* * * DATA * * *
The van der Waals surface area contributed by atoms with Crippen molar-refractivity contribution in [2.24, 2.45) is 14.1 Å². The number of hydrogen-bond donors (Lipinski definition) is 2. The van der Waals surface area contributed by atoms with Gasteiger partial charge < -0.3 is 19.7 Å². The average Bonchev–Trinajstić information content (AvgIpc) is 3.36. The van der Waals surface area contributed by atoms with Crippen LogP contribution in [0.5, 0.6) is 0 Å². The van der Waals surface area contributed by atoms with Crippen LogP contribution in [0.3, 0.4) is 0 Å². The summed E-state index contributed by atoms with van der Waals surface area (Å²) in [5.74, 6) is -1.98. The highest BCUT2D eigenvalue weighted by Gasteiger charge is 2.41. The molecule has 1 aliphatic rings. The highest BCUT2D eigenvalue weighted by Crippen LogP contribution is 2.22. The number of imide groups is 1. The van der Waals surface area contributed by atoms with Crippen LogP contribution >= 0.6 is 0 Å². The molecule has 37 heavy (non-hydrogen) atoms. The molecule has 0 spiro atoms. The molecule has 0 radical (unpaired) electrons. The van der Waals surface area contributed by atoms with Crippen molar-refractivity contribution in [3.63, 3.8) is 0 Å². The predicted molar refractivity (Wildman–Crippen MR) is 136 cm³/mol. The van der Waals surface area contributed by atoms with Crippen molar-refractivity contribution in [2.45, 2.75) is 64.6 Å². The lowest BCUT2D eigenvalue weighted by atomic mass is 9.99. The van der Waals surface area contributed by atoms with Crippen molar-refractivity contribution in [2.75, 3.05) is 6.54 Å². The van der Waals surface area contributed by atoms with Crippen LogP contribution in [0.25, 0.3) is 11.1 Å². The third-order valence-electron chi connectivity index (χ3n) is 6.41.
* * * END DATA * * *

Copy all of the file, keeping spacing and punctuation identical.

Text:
The van der Waals surface area contributed by atoms with Crippen molar-refractivity contribution in [2.24, 2.45) is 14.1 Å². The number of hydrogen-bond donors (Lipinski definition) is 2. The van der Waals surface area contributed by atoms with Gasteiger partial charge < -0.3 is 19.7 Å². The average Bonchev–Trinajstić information content (AvgIpc) is 3.36. The van der Waals surface area contributed by atoms with Crippen LogP contribution in [0.5, 0.6) is 0 Å². The van der Waals surface area contributed by atoms with Crippen LogP contribution in [0.3, 0.4) is 0 Å². The summed E-state index contributed by atoms with van der Waals surface area (Å²) in [5.74, 6) is -1.98. The highest BCUT2D eigenvalue weighted by Gasteiger charge is 2.41. The molecule has 1 aliphatic rings. The highest BCUT2D eigenvalue weighted by Crippen LogP contribution is 2.22. The number of imide groups is 1. The van der Waals surface area contributed by atoms with Crippen LogP contribution >= 0.6 is 0 Å². The molecule has 37 heavy (non-hydrogen) atoms. The molecule has 0 spiro atoms. The molecule has 0 radical (unpaired) electrons. The van der Waals surface area contributed by atoms with Crippen molar-refractivity contribution in [3.63, 3.8) is 0 Å². The predicted molar refractivity (Wildman–Crippen MR) is 136 cm³/mol. The van der Waals surface area contributed by atoms with Crippen molar-refractivity contribution in [2.45, 2.75) is 64.6 Å². The lowest BCUT2D eigenvalue weighted by atomic mass is 9.99. The van der Waals surface area contributed by atoms with Crippen molar-refractivity contribution in [2.75, 3.05) is 6.54 Å². The van der Waals surface area contributed by atoms with Crippen LogP contribution in [0.25, 0.3) is 11.1 Å². The third-order valence-electron chi connectivity index (χ3n) is 6.41.